truth, his right is not to the use of any invention, or of any thing for which a patent can be granted. Livingston and Fulton do not, on the face of the acts granting or securing the right, claim to be the inventors of any thing. In the act of 1798, c. 55. 8. 21. it is recited, that R. R. L. " is the possessor of a mode of applying the steam engine to the propelling of vessels, on new and advantageous principles.” It is not alleged or pretended, that he was the discoverer of that mode, or of the principles of its application; or that the mode; or the principles, were secret or unknown to the rest of the world. His right, therefore, is to the use of an improvement, introduced (perhaps) from a foreign country, and, consequently, not the subject of a patent, and in respect to which Congress has no power to legislate at all. On the other hand, it does not appear, that the appellant has a patent for any thing connected with the subject of steam boats, or for any thing belonging to the steam engide, which can be used in navigation by steam. He can, therefore, claim no right, in this case, under the patent laws; and there is no question as to any actual conflict between the State right and a patent right. . He is, consequently, compelled to rely upon the broad ground, that the State has no power to legislate at all, for the encouragement of any art or science, or for any improvement connected therewith, because Congress has legislated under a power which is partial in its extent, boch as to objects and time
'The result of all that has been said, tends to establish, that the power in the constitution is strictly a concurrent power. That it is also a limited power in Congress to promote science and the arts, by particular means, and in regard to particular objects, and for limited times. That all the residue of the power, to promote science and the arts, by all other means, and towards all persons and objects, and for unlimited times, remains exclusively in the States. That the States may legislate, in pursuance of this concurrent power, in all cases, and can grant exclusive rights to any thing which may be the subject of a patent, which will be valid within their own territory until a patent is actually issued under the authority of the Union. That when a patent işsues, the State has full power to prohibit or control the use of it within its territory, though it cannot grant the right to use the patented thing to others. That it may exercise the power of prohibition, partially or totally, by direct legislative acts, or through the medium of its Courts, and may delegate the right to probibit to any of its citizens. That in the present case, the right of prohibition has been delegated to Livingston and Fulton; and the mode of exercising that right, is by injunction out of Chancery. That this right of prohibition may be valid, even though the grant of the exclusive right to use, &c., might be invalid. That the State laws are, therefore, valid, even on the supposition that the right granted by them, was to an invention which might be patented; and that they would be valid, as to their prohibitions, even were a patent issued for the same,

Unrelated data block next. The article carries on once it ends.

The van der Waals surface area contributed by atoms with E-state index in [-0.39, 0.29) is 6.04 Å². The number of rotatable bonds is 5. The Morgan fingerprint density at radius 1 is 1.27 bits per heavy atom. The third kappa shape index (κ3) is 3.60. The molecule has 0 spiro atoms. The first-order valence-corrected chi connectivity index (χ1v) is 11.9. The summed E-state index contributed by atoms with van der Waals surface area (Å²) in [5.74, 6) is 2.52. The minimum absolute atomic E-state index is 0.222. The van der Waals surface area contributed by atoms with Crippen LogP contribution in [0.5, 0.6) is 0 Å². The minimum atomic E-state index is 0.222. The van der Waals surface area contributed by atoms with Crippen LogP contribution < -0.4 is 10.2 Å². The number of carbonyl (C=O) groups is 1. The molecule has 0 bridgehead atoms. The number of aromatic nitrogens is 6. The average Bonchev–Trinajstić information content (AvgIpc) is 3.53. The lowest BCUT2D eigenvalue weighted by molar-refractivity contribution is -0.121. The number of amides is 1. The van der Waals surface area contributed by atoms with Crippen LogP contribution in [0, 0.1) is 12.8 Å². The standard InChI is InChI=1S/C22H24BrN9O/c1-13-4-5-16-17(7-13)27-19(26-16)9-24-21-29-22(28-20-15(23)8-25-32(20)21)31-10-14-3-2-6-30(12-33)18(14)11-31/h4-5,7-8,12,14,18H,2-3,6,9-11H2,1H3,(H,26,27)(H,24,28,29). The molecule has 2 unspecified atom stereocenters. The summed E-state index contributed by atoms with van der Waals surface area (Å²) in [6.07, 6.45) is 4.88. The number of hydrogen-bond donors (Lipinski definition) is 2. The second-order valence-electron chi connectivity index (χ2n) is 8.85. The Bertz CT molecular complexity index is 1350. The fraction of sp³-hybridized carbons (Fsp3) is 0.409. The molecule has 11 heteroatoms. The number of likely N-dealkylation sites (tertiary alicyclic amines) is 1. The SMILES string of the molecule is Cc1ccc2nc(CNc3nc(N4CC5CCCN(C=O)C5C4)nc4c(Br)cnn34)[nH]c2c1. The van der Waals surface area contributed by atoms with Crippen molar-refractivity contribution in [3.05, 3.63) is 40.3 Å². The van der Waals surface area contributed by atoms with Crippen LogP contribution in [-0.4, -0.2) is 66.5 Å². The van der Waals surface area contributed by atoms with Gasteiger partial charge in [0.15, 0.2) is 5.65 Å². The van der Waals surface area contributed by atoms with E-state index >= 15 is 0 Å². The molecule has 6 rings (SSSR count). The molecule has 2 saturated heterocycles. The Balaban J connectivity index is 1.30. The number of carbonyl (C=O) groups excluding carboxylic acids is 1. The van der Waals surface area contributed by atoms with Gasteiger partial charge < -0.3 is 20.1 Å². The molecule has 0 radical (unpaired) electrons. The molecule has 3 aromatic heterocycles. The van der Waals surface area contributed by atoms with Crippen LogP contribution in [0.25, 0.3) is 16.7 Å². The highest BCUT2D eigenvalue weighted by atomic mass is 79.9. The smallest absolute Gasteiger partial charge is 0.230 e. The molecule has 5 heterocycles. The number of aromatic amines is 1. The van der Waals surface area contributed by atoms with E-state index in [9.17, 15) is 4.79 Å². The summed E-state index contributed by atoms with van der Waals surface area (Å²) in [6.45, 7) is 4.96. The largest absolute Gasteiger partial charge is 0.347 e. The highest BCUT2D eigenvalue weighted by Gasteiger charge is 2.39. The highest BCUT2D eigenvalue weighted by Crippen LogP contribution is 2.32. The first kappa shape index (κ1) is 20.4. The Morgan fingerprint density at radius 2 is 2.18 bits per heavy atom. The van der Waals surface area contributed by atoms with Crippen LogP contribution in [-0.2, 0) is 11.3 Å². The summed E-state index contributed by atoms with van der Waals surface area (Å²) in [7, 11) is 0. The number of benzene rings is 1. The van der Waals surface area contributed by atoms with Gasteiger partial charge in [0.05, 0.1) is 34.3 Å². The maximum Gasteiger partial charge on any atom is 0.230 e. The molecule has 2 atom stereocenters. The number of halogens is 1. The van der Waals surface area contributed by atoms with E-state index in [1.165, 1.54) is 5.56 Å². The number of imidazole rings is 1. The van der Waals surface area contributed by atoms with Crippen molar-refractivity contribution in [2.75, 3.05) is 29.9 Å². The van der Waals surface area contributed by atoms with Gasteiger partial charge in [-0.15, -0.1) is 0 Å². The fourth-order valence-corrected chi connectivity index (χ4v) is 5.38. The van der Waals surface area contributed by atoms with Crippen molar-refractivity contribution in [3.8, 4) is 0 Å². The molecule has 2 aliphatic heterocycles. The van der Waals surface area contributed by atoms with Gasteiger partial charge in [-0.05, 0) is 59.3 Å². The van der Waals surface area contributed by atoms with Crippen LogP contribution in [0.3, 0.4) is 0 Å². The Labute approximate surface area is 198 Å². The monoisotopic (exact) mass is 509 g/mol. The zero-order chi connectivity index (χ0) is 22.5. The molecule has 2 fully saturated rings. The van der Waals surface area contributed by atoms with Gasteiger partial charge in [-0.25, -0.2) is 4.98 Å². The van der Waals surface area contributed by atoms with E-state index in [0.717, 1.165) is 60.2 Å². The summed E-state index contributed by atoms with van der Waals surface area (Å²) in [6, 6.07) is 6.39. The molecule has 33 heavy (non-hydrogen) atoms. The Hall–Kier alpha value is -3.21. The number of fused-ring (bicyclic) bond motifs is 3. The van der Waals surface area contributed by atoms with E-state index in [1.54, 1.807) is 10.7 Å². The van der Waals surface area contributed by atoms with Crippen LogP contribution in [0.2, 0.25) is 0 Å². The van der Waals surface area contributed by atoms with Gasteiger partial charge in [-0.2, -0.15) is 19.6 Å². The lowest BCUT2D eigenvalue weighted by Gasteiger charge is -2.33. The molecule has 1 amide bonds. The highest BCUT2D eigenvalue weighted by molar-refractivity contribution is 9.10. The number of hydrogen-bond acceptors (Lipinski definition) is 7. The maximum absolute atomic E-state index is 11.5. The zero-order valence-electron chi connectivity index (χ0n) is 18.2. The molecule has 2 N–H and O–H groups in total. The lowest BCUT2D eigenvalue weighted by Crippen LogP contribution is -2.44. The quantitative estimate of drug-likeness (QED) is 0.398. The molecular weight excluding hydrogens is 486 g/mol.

1824. object. But that, in truth, the right in question,
has no connection with any thing that can be the
subject of a patent; and if it has, that no patent Ogden.
has, in fact, issued to the appellant, nor does he, in any mode, claim a right under a patent. That the question, therefore, on this branch of the cause, is reduced to the inquiry, whether the State may legislate under' a power, confessedly concurrent, when Congress has not acted at all, or when no person sets up a right under any act of Congress.
But the laws of New York, now in question, are supposed to be in conflict with the constitutional power of Congress, “ to regulate commerce with foreign nations, among the several States, and with the Indian tribes."
This is a concurrent power, according to all the principles before laid down. It was fully possessed by the States, after the declaration of independence, and constantly exercised. It is one of the attributes of sovereignty, specially designated in that instrument, “ to establish commerce.” It is not granted, in exclusive terms, to Congress. It is not prohibited, generally, to the States. The only express restraints upon the power of the States, in this respect, are against laying any impost or duty on importe or exports, (except for the execution of their own inspection laws,) or of tonnage; against making any agreement or compact with a foreign power; and against entering into any treaty. All these prohibitions, being partial, are founded on the supposition, that the whole power resided in the States. They are, accordingly, all in restraint of State power. It is a clear